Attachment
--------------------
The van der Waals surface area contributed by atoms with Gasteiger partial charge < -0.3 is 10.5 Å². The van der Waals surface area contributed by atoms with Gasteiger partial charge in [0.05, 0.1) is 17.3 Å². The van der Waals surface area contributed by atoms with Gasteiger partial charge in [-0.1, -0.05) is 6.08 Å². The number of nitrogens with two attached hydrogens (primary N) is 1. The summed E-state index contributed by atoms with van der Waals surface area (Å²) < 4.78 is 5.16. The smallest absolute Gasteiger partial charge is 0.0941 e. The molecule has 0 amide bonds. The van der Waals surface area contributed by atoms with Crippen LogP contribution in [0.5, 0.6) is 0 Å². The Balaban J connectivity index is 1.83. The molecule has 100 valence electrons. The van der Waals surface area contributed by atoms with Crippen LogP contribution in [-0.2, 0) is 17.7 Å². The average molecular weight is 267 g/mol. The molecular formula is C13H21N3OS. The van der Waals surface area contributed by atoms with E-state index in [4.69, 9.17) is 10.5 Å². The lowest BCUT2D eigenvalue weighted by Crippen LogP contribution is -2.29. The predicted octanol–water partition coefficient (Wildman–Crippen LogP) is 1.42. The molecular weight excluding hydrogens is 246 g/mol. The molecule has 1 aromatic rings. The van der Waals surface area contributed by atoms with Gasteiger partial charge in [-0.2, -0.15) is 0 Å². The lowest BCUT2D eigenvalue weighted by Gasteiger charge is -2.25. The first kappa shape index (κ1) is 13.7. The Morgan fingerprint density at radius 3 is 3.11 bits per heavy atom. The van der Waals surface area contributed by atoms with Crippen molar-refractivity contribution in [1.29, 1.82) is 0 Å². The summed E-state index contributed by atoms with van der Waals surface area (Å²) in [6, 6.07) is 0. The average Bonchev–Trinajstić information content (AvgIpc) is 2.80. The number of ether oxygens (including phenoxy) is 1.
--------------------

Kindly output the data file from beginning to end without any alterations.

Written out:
The van der Waals surface area contributed by atoms with Gasteiger partial charge < -0.3 is 10.5 Å². The van der Waals surface area contributed by atoms with Gasteiger partial charge in [0.05, 0.1) is 17.3 Å². The van der Waals surface area contributed by atoms with Gasteiger partial charge in [-0.1, -0.05) is 6.08 Å². The number of nitrogens with two attached hydrogens (primary N) is 1. The summed E-state index contributed by atoms with van der Waals surface area (Å²) < 4.78 is 5.16. The smallest absolute Gasteiger partial charge is 0.0941 e. The molecule has 0 amide bonds. The van der Waals surface area contributed by atoms with Crippen LogP contribution in [0.5, 0.6) is 0 Å². The Balaban J connectivity index is 1.83. The molecule has 100 valence electrons. The van der Waals surface area contributed by atoms with Crippen LogP contribution in [-0.2, 0) is 17.7 Å². The average molecular weight is 267 g/mol. The molecular formula is C13H21N3OS. The van der Waals surface area contributed by atoms with E-state index in [4.69, 9.17) is 10.5 Å². The lowest BCUT2D eigenvalue weighted by Crippen LogP contribution is -2.29. The predicted octanol–water partition coefficient (Wildman–Crippen LogP) is 1.42. The molecular weight excluding hydrogens is 246 g/mol. The molecule has 1 aromatic rings. The van der Waals surface area contributed by atoms with Gasteiger partial charge in [-0.2, -0.15) is 0 Å². The lowest BCUT2D eigenvalue weighted by Gasteiger charge is -2.25. The first kappa shape index (κ1) is 13.7. The Morgan fingerprint density at radius 3 is 3.11 bits per heavy atom. The van der Waals surface area contributed by atoms with Crippen molar-refractivity contribution in [1.29, 1.82) is 0 Å². The summed E-state index contributed by atoms with van der Waals surface area (Å²) in [6, 6.07) is 0. The average Bonchev–Trinajstić information content (AvgIpc) is 2.80. The number of ether oxygens (including phenoxy) is 1.